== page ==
The front-wheel-drive, four cylinder Mini was incredibly fuel efficient, making it a top seller even after the crisis ended and giving Britain an answer to the increased popularity of fuel efficient cars from Germany, France and later Japan.
The Mini uses a unique design to increase passenger space
Although the classic Mini is an absolutely tiny car, it’s capable of seating four adults in relative comfort. This is because of its unusual engine design, which involves the engine being mounted transversely to free up space in the interior of the car.
The Mini’s engine configuration was revolutionary at the time, resulting in several other car manufacturers, including high-end brands like Lamborghini, copying it to save space and fit larger engines into their own vehicles.
Today, transverse engine mounting is used in a wide range of vehicles, from large buses to small compact cars, to reduce the amount of space required for the car’s engine, simplify production and improve comfort for passengers.
Amazingly, 28 people can fit inside a Mini with the windows shut
Think the modern Mini Cooper is small? Although the new Mini Cooper is slightly bigger than the classic Mini, it’s still one of the smallest four-seater cars available today.
Its small size, of course, hasn't stopped people from testing just how many people can fit inside it. In 2012, a team of gymnasts from Sussex tested the Mini’s interior space, fitting a total of 28 women inside, albeit probably not all that comfortably.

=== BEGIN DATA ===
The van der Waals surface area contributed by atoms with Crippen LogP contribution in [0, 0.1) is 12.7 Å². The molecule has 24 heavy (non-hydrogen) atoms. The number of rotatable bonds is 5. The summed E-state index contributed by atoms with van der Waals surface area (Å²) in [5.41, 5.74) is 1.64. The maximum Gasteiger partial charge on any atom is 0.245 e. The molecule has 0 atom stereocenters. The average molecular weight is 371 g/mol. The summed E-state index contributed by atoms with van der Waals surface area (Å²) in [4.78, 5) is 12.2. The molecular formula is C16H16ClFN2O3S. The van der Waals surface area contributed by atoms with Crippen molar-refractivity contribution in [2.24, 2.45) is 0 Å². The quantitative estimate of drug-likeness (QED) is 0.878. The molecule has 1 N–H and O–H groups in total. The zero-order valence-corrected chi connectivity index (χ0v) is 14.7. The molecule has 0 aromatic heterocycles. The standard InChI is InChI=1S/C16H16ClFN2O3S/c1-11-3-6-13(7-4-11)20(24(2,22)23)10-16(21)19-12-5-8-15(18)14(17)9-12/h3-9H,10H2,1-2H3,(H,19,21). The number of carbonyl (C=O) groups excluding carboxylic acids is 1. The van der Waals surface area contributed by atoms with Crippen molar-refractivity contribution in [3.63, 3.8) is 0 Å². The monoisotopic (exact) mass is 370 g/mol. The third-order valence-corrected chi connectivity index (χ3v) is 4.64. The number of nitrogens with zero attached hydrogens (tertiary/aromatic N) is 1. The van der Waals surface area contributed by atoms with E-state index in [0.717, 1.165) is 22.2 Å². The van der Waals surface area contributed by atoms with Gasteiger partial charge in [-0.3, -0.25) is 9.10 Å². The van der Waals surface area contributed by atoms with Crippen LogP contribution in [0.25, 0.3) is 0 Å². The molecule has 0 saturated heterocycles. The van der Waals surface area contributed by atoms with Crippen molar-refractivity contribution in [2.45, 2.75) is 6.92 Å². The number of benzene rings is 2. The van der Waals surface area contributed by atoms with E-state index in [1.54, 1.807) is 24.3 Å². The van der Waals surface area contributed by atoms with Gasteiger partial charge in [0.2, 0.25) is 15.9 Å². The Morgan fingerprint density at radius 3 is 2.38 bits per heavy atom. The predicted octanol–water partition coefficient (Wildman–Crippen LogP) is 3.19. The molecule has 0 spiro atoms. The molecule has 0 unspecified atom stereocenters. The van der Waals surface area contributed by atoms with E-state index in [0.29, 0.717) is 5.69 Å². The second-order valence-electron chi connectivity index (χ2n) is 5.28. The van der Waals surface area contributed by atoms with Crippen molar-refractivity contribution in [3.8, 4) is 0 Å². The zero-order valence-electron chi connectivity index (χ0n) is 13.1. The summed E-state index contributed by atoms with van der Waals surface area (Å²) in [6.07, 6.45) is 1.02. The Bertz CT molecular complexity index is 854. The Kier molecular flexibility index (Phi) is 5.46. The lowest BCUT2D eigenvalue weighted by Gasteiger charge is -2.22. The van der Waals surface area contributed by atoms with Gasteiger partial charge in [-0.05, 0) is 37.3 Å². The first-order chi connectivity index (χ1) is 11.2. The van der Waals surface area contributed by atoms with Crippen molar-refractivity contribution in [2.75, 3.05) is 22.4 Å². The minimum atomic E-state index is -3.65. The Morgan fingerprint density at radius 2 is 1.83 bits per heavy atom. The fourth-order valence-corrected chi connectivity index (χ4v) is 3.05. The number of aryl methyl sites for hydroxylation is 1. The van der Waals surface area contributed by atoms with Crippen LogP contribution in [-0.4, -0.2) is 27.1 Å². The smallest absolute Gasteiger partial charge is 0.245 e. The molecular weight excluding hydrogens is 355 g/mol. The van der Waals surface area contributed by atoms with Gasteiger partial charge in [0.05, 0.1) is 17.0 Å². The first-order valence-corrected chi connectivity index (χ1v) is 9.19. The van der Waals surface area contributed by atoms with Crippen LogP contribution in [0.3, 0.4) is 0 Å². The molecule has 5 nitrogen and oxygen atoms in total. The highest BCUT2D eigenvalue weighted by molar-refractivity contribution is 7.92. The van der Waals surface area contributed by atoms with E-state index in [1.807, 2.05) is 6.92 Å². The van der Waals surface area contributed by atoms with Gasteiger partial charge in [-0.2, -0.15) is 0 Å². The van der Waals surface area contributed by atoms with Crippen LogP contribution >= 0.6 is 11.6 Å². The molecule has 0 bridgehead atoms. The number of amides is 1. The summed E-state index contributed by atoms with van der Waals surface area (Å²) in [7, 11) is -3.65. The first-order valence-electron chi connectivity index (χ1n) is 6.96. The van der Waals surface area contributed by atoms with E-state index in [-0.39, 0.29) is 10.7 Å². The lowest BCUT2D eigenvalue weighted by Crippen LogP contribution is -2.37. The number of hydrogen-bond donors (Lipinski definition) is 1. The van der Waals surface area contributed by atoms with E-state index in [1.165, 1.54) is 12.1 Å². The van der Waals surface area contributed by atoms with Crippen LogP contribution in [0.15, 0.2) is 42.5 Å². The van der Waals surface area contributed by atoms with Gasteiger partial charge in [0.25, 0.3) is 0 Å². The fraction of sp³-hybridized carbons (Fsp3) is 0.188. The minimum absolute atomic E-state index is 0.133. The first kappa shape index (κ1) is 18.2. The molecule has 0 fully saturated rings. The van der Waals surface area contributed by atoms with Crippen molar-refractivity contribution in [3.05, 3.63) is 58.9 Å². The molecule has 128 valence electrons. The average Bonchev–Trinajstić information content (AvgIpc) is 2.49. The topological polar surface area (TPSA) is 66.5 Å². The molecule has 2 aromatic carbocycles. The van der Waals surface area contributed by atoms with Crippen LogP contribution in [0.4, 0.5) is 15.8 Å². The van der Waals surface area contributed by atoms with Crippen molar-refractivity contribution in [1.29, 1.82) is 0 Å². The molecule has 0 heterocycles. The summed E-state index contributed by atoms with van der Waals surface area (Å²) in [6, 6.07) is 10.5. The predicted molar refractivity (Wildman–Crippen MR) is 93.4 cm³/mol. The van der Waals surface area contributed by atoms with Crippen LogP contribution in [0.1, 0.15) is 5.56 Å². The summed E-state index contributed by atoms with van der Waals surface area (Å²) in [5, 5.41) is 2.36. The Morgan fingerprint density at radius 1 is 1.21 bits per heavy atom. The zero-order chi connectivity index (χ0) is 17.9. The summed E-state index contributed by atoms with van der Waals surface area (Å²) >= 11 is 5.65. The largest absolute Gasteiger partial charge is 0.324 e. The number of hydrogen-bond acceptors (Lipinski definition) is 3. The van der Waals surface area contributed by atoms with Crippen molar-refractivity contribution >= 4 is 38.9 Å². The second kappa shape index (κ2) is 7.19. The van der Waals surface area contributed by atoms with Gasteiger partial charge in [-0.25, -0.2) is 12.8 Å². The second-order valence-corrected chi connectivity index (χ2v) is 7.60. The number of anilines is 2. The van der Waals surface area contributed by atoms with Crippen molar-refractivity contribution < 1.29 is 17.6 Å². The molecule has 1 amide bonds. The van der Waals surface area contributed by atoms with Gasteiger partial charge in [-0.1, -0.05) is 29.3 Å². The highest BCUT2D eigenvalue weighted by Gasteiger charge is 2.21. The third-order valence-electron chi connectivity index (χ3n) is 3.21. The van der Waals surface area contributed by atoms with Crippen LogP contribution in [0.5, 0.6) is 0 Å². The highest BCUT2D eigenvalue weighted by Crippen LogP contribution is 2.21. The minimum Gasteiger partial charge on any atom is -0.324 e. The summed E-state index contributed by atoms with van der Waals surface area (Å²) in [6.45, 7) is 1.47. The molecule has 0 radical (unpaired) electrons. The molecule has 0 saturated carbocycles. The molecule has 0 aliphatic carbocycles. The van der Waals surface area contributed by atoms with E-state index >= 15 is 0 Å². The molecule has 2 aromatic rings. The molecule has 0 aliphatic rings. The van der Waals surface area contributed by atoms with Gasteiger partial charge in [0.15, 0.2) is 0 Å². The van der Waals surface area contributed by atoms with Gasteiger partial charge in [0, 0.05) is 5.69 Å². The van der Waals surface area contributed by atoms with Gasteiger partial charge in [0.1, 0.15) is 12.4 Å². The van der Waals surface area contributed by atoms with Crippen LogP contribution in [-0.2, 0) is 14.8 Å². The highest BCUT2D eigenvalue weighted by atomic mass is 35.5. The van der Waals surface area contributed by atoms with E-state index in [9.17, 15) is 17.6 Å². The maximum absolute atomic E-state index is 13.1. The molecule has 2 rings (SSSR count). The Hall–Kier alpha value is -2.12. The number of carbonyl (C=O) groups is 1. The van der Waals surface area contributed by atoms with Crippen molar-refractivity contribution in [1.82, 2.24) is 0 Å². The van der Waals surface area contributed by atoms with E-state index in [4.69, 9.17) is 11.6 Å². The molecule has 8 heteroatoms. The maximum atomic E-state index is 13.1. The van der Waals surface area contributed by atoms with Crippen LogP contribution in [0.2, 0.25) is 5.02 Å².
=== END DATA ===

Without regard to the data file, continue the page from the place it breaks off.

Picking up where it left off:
During the 60s, the Mini was a big part of the British Invasion
In the 1960s, British culture rapidly spread around the world. The British Invasion, as it was dubbed by the media at the time, saw bands like The Beatles dominate the charts around the world and characters like James Bond take over the box office.
At the same time as Britain’s cultural invasion taking over the United States, the Mini was making waves in foreign car markets. The Mini was a top-seller in the USA during the 1960s, as well as a major success in Japan until the end of its production.
Although the Mini was initially a hit in America, it was forced out of the market by a change to safety standards. The Austin America, a larger model, replaced the Mini in 1968 but failed to achieve the huge sales it made in the UK throughout the 1970s.
From the 60s until today, the Mini has always been a movie star
As well as being one of the world’s most popular cars, the Mini was a favourite of British and American film directors searching for an iconic, quirky and fun vehicle for their films.
Legendary 1960s crime-action movie The Italian Job turned the Mini into one of the first on-screen car stars. The Mini was later used in the remake, as well as a massive assortment of movies, from action series to Austin Powers.
Along with James Bond’s Aston Martin DB5 and Steve McQueen’s Ford Mustang in Bullitt, the Mini is a car that’s always associated with the movies thanks to its great roles in 1960s cinema.